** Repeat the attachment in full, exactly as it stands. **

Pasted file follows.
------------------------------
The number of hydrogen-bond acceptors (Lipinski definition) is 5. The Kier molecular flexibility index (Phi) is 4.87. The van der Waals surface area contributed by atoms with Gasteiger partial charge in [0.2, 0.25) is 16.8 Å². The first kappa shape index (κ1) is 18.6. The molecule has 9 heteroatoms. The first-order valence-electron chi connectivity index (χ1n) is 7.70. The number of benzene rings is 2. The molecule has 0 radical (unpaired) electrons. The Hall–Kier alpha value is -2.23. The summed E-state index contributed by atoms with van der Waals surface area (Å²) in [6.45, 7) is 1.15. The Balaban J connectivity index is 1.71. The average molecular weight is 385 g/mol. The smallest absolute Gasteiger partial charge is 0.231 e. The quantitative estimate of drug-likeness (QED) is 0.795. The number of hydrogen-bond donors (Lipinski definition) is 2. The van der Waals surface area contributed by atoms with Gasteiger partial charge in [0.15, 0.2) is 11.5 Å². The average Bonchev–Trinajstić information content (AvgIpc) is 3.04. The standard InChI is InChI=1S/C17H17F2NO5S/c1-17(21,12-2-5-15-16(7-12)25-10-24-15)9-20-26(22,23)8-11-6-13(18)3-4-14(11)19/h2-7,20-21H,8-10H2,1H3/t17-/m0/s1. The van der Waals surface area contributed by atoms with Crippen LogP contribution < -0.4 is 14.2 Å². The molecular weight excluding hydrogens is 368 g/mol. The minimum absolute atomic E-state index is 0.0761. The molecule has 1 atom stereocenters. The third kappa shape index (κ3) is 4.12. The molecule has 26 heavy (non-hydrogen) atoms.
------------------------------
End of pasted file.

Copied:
The number of hydrogen-bond acceptors (Lipinski definition) is 5. The Kier molecular flexibility index (Phi) is 4.87. The van der Waals surface area contributed by atoms with Gasteiger partial charge in [0.2, 0.25) is 16.8 Å². The first kappa shape index (κ1) is 18.6. The molecule has 9 heteroatoms. The first-order valence-electron chi connectivity index (χ1n) is 7.70. The number of benzene rings is 2. The molecule has 0 radical (unpaired) electrons. The Hall–Kier alpha value is -2.23. The summed E-state index contributed by atoms with van der Waals surface area (Å²) in [6.45, 7) is 1.15. The Balaban J connectivity index is 1.71. The average molecular weight is 385 g/mol. The smallest absolute Gasteiger partial charge is 0.231 e. The quantitative estimate of drug-likeness (QED) is 0.795. The number of hydrogen-bond donors (Lipinski definition) is 2. The van der Waals surface area contributed by atoms with Gasteiger partial charge in [0.15, 0.2) is 11.5 Å². The average Bonchev–Trinajstić information content (AvgIpc) is 3.04. The standard InChI is InChI=1S/C17H17F2NO5S/c1-17(21,12-2-5-15-16(7-12)25-10-24-15)9-20-26(22,23)8-11-6-13(18)3-4-14(11)19/h2-7,20-21H,8-10H2,1H3/t17-/m0/s1. The van der Waals surface area contributed by atoms with Crippen LogP contribution < -0.4 is 14.2 Å². The molecular weight excluding hydrogens is 368 g/mol. The minimum absolute atomic E-state index is 0.0761. The molecule has 1 atom stereocenters. The third kappa shape index (κ3) is 4.12. The molecule has 26 heavy (non-hydrogen) atoms.